Washington State landlords may deduct from a tenant’s security deposit the following:
- Non-payment of rent’
- The cost of damage to property beyond normal wear and tear
- Charges that the tenant is legally liable under the lease agreement
Last Month’s Rent
A security deposit is not intended to be used to cover a tenant’s last month’s rent, but the provision can be established in the rental agreement.
How to Get a Full Refund of Security Deposit
At the end of the tenancy, a full security deposit can be returned to the tenant if there is no damage to the rental property, rent is paid in full, all charges in the rental agreement are covered.
Security Deposits and Tax Filing
What happens to the deposit at the end of the tenancy determines how it is treated for tax purposes.
- Accounting for Security Deposits: Security deposits are treated as either assets or liabilities when filing taxes. Tenants shouldn’t deduct security deposits as expenses and landlords shouldn’t declare them as income when in escrow intended to be returned to the tenant.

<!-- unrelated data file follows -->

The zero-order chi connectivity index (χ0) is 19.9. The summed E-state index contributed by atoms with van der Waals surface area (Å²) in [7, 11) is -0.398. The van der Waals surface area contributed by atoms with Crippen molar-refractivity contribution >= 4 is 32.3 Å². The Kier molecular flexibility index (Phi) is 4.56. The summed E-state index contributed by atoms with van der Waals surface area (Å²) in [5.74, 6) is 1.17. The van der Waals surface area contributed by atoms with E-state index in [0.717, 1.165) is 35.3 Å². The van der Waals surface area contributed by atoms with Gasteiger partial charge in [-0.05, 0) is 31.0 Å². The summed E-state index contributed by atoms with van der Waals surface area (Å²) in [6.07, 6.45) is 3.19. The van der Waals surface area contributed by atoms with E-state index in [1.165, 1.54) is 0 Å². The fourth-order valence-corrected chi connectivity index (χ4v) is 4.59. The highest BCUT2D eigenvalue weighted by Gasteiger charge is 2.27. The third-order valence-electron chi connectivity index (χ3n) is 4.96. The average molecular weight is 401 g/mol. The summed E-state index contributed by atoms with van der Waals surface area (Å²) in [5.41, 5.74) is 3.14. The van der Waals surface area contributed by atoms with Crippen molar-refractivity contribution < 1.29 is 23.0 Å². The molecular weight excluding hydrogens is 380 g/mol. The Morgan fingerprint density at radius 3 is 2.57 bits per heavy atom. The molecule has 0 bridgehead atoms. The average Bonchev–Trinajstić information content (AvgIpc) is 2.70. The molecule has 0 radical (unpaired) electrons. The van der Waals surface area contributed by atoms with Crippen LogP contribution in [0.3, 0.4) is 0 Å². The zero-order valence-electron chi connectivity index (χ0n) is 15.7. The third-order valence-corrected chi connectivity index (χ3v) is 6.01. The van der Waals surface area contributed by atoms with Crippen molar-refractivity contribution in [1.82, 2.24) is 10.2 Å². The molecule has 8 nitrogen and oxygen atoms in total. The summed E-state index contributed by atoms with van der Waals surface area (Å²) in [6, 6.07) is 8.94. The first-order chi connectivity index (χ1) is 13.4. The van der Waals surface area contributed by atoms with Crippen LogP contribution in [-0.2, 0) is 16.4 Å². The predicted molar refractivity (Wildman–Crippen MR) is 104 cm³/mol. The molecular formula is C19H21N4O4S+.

- Security Deposit Write-off: If a landlord withholds part or all of the security deposit for losses, that amount should be included as income when filing taxes. Forfeited deposits should be declared as income.
“Normal Wear and Tear” vs. Damage
- “Normal wear and tear” is deterioration that occurs as a result of everyday use of the rental unit, and without negligence, carelessness, accident, or misuse or abuse by the tenant.
- “Damage” refers to destruction to the rental unit that occurs because of abuse or negligence by a tenant during the course of the tenancy and can affect usefulness, value, normal function of the rental unit.
Property Change Ownership